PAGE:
Apple's App Tracking Transparency feature (ATT) supposedly allows iPhone users to opt-out of the tracking platform that sends targeted ads to users. But according to a report in the Financial Times
), Apple has made an "unacknowledged shift" that allows companies to bend Apple's rules in such a manner that app developers can still receive "user-level" personal data.
Apple is allowing companies to use aggregate or anonymized data without identifiers
One of the companies that complained the loudest after Apple
announced the ATT was Facebook even going so far as to place full-page ads in newspapers decrying the effect that ATT would have on small businesses. Yet, the social media company's chief operating officer Sheryl Sandberg says that the company is engaged in an effort to build back up its ad infrastructure "using more aggregate or anonymized data."
Apple's App Tracking Transparency feature seeks to allow iPhone users to opt-out of being tracked
The Financial Times notes that another social media firm, Snap, has spoken with investors and said that it would present advertisers with "a more complete, real-time view" of their ads whether iPhone users have selected to opt-out of tracking or not. The business publication notes that Apple's user privacy documentation says that developers "may not derive data from a device for the purpose of uniquely identifying it."
added that this means iPhone users could be lumped together by behaviors instead of unique ID numbers in order to send targeted ads. Apple's ATT documentation does say that developers are not allowed to "fingerprint or use signals from the device." But once again, this refers to Apple's desire to block a developer from being able to identify a user or a specific iPhone unit.
Using anonymized data is becoming the standard in the industry
Apple does say that before collecting personal data, developers must remove personal data of any identifiers "such as user ID or name." This kind of tracking is quickly becoming the standard in the industry.
Aggregated solutions are being used by 95% of Oren Kaniel's clients, according to ArsTechnica
. Kaniel is the CEO of the chief executive of AppsFlyer, a mobile marketing analytics and attribution firm.
The chief operating officer of customer data platform company BlueConic, Cory Munchbach, says that Apple can no longer use a strict interpretation of its tracking rules since it would create a disruption to the mobile apps business that would be too big. She says, "Apple can’t put themselves in a situation where they are basically gutting their top-performing apps from a user-consumption perspective. That would ultimately hurt iOS."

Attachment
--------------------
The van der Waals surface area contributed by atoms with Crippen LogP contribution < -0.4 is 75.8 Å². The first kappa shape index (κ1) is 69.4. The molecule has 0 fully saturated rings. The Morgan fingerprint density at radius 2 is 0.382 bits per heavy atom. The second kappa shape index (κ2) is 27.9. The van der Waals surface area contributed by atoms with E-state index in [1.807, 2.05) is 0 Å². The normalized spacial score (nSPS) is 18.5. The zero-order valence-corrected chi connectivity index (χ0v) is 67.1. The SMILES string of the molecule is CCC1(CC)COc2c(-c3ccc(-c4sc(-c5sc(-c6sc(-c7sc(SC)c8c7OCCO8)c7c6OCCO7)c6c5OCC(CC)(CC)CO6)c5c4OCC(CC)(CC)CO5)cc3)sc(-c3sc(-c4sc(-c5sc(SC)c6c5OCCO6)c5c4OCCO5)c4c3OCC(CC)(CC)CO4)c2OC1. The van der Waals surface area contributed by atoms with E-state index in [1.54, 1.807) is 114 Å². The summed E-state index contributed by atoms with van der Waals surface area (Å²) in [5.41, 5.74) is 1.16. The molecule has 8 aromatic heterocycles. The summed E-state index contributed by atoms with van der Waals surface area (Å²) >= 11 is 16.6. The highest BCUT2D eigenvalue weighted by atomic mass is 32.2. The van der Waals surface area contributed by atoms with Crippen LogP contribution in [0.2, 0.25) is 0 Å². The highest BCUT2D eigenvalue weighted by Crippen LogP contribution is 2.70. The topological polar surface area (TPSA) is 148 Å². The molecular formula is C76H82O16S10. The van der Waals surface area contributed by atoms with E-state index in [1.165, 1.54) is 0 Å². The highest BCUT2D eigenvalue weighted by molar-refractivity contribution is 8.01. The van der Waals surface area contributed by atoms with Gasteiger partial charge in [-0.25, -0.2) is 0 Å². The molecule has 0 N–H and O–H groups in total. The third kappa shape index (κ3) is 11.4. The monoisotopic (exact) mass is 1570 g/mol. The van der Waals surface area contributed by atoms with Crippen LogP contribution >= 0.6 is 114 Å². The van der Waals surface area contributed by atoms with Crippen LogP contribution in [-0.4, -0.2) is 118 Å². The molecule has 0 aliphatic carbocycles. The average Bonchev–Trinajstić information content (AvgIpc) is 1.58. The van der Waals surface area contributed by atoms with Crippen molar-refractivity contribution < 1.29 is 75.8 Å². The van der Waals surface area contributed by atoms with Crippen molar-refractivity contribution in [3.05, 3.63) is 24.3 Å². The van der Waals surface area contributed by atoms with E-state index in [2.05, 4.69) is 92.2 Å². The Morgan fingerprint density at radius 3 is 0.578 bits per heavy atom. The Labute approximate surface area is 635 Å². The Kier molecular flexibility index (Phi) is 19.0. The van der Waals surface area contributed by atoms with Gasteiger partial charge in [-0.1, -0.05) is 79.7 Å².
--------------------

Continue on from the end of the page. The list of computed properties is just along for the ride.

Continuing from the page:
Apple gives app developers more leeway than it lets on
She adds that while companies will say that they are only looking at user-level data after it has been anonymized, there is no way of really knowing without viewing the data or the algorithms being used, whether users' data is being protected. And as a result, the same people that Tim Cook called "hucksters just looking to make a quick buck," are being trusted by Apple.
Munchbach says, "If historical precedent in adtech holds, those black boxes hide a lot of sins. It’s not unreasonable to assume it leaves a lot to be desired." Lockdown Privacy, an app used to block ad trackers, called Apple's policy "functionally useless in stopping third-party tracking." After doing some testing, Lockdown Privacy came to the conclusion that personal data and information related to specific devices are "being sent to trackers in almost all cases."
Some companies say that advertisers must know some information such as the user's language and the screen size of his device. Without it, the app experience would be awful. As it is, Apple's own apps don't have to follow the ATT regulations that it developed. But it just could be that Apple is giving all developers more leeway than it lets on.